This morning the Library Lab had a very productive conference call (yes, there are such things, you cynics!) with Steve Midgley about the federal Learning Registry.
The Learning Registry is a new project coming out of the Dept. of Education and the Defense Department, intended to provide easier, smarter access to federal content. The LR will list sources and provide ways to subscribe to metadata about the content at those sources. (There’s more in this blog post.)
It’s a fascinating project, and seems headed in the right directions. Unlike what we usually think of when we think of federal metadata projects, Steve is trying to keep the LR as lightweight as possible, providing transportation and subscription services, but not trying to come up with new standards and specs for metadata. This is purely a back-end effort, with no plan to build a data.gov-ish portal.
Very interesting. Meta Web 2.0-ish. Very cool that our government is thinking this way.
The Boston Globe’s Ideas section â€” by far my favorite section of the paper â€” today reviews Lewis Hyde’s Common as Air. (Lewis is a fellow at the Berkman Center.) It’s an excellent review in both senses (until a last paragraph that assumes we all agree that gene sequences obviously ought to be patentable). (Here’s live-bloggery of a talk Lewis gave at the Berkman Center.) Last week, Robert Darnton reviewed the book in the NY Times. And Salon did a review in the form of a comic book.
There’s also an interview with Andrew Pettegree about what it took to get printed books to catch on. Apparently it wasn’t the big books but the proliferation of smaller books that created the market that sustained the printing of books.
A study by Gunther Eysenbach in PLoS Biology suggests that open access articles “are more immediately recognized and cited by peers than non-OA articles published in the same journal.” Therefore, he concludes, “OA is likely to benefit science by accelerating dissemination and uptake of research findings.”
The study consisted of comparing citations among OA and non-OA articles published June 8, 2004 – December 20, 2004, in PNAS: Proceedings of the National Academy of Sciences. (Thanks to Don Marti for the link.)
Nature and the University of California are in a negotiation that at the moment looks more like a game of chicken. Norman Oder has a very interesting post about it at Library Journal. “UC says it currently pays $4,465 per NPG [Nature Publishing Group] journal, while the proposed cost for 2011 is $17,479. Nature responds that the proposed cost per download represents a very good value.” Nature contends that the current pricing represents and overly-generous discount. Further, Nature points to a per-download cost of $0.56 under the new prices. Keith Yamamoto, a professor and executive vice dean at the University of California San Francisco, is threatening to organize a UC boycott of Nature titles.
It’s all very complex and I don’t claim to understand it. But it is yet one more indication that this system is very broken.
Last January, Jean-Claude Bradley, an associate professor of chemistry at Drexel, posted about an assignment he gave his students: He asked them to find five different sources for the properties of a chemicals of their choosing. The results were sobering.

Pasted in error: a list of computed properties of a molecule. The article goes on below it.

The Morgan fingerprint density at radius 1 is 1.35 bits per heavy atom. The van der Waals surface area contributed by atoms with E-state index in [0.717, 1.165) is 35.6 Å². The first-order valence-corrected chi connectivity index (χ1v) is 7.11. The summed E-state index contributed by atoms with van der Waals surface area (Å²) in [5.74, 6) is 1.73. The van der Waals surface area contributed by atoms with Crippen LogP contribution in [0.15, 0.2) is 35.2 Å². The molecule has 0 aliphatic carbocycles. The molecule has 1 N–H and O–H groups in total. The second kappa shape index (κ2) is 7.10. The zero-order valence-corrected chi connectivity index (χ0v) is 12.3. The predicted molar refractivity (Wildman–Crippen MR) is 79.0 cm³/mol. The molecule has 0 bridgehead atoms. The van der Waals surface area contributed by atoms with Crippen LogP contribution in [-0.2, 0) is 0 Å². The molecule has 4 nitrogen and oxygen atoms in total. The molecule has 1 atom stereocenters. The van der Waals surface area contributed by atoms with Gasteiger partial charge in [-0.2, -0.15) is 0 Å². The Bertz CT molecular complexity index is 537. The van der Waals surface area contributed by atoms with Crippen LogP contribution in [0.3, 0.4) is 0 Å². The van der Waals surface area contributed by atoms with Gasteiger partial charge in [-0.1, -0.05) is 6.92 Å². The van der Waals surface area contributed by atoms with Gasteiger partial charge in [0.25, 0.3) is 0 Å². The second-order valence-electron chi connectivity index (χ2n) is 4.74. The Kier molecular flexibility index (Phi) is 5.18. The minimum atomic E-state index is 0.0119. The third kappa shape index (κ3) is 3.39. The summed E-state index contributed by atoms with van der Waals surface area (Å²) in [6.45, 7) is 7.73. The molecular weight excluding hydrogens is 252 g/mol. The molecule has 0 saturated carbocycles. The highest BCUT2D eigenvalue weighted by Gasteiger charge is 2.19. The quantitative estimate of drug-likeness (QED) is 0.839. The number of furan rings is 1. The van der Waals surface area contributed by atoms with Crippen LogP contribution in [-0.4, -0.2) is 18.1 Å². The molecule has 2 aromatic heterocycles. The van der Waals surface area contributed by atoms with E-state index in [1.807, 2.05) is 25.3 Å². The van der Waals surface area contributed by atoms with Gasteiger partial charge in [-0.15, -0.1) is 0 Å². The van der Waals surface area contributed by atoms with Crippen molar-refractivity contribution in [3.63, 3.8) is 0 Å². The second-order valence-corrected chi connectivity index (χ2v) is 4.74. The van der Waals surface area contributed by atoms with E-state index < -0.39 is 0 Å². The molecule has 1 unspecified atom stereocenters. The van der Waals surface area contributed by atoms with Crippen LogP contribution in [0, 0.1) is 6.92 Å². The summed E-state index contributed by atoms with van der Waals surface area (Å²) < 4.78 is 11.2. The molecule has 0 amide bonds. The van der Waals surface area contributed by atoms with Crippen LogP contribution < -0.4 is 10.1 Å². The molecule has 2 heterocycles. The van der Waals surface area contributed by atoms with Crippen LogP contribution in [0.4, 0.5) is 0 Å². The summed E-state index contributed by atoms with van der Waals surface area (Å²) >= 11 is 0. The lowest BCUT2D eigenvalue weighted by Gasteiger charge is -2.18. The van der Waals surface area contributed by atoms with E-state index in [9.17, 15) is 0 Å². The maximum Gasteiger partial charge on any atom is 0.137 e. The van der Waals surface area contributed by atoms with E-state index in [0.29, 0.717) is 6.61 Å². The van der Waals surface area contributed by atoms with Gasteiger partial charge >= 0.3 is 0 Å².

For example, in one case a paper that had spent five months undergoing peer review before being accepted by Biotechnology and Bioprocess Engineering got the water solubility of the chemical extract of green tea (EGCG) wrong. The source of the information had it right â€” caffeine is 21.7 grams per liter and EGCG is 5g/l â€” but likely through a transcription error, the number for caffeine got appended to the number for EGCG, resulting in EGCG’s solubility being reported in the paper not as 5 but as 521.7. That number is off by two orders of magnitude, and is so high that you’d think one of the peer reviewers or editors would have caught it. The chain of data in this case goes back through several more sources to a published experiment that, unfortunately, does not contain enough information to enable us (well, chemists like Jean-Claude) to fully judge its accuracy.
Jean-Claude’s point is not that all scientific data is wrong. Rather, it is that “trust should have no part in science.” Instead we should be able to check the sources of data, preferably all the way back to the lab notebooks and the raw instrument readings. That’s the impetus behind Jean-Claude’s open notebook science initiative.
Note that in this case, the correction to the published error is likely to come via a blog, but our ecology does not have an obvious or routine way in which good bloggy information can drive out bad published data. But, no nostalgia here, please! As Jean-Claude’s post shows, for all its peer reviewers and expert editors, the old ecology gave errors a stubborn rootedness.
If you accept that humans are more fallible than we’d like, then you build systems that accommodate change. Paper is not very accommodating in this regard. Worse, its fixity has contributed to our false confidence that we can get things right and know when we’ve done so.